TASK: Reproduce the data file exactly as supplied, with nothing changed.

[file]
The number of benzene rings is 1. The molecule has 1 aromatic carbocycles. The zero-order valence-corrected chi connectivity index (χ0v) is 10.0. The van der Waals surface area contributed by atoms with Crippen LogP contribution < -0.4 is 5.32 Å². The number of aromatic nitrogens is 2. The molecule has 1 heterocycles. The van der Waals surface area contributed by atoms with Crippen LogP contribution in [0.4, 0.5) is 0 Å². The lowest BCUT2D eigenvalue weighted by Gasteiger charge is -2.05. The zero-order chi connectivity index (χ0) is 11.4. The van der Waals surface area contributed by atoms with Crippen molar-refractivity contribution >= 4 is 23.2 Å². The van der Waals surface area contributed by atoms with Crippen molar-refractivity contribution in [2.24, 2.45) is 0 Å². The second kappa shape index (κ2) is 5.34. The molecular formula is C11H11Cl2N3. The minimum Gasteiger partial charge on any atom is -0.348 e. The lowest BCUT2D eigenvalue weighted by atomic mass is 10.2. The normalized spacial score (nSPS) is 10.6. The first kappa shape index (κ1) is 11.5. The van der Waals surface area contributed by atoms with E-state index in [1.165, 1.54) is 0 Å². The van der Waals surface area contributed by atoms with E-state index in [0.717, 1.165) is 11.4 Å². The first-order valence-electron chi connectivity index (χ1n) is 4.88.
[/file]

The number of benzene rings is 1. The molecule has 1 aromatic carbocycles. The zero-order valence-corrected chi connectivity index (χ0v) is 10.0. The van der Waals surface area contributed by atoms with Crippen LogP contribution < -0.4 is 5.32 Å². The number of aromatic nitrogens is 2. The molecule has 1 heterocycles. The van der Waals surface area contributed by atoms with Crippen LogP contribution in [0.4, 0.5) is 0 Å². The lowest BCUT2D eigenvalue weighted by Gasteiger charge is -2.05. The zero-order chi connectivity index (χ0) is 11.4. The van der Waals surface area contributed by atoms with Crippen molar-refractivity contribution >= 4 is 23.2 Å². The van der Waals surface area contributed by atoms with Crippen molar-refractivity contribution in [2.24, 2.45) is 0 Å². The second kappa shape index (κ2) is 5.34. The molecular formula is C11H11Cl2N3. The minimum Gasteiger partial charge on any atom is -0.348 e. The lowest BCUT2D eigenvalue weighted by atomic mass is 10.2. The normalized spacial score (nSPS) is 10.6. The first kappa shape index (κ1) is 11.5. The van der Waals surface area contributed by atoms with E-state index in [1.165, 1.54) is 0 Å². The van der Waals surface area contributed by atoms with E-state index in [0.717, 1.165) is 11.4 Å². The first-order valence-electron chi connectivity index (χ1n) is 4.88.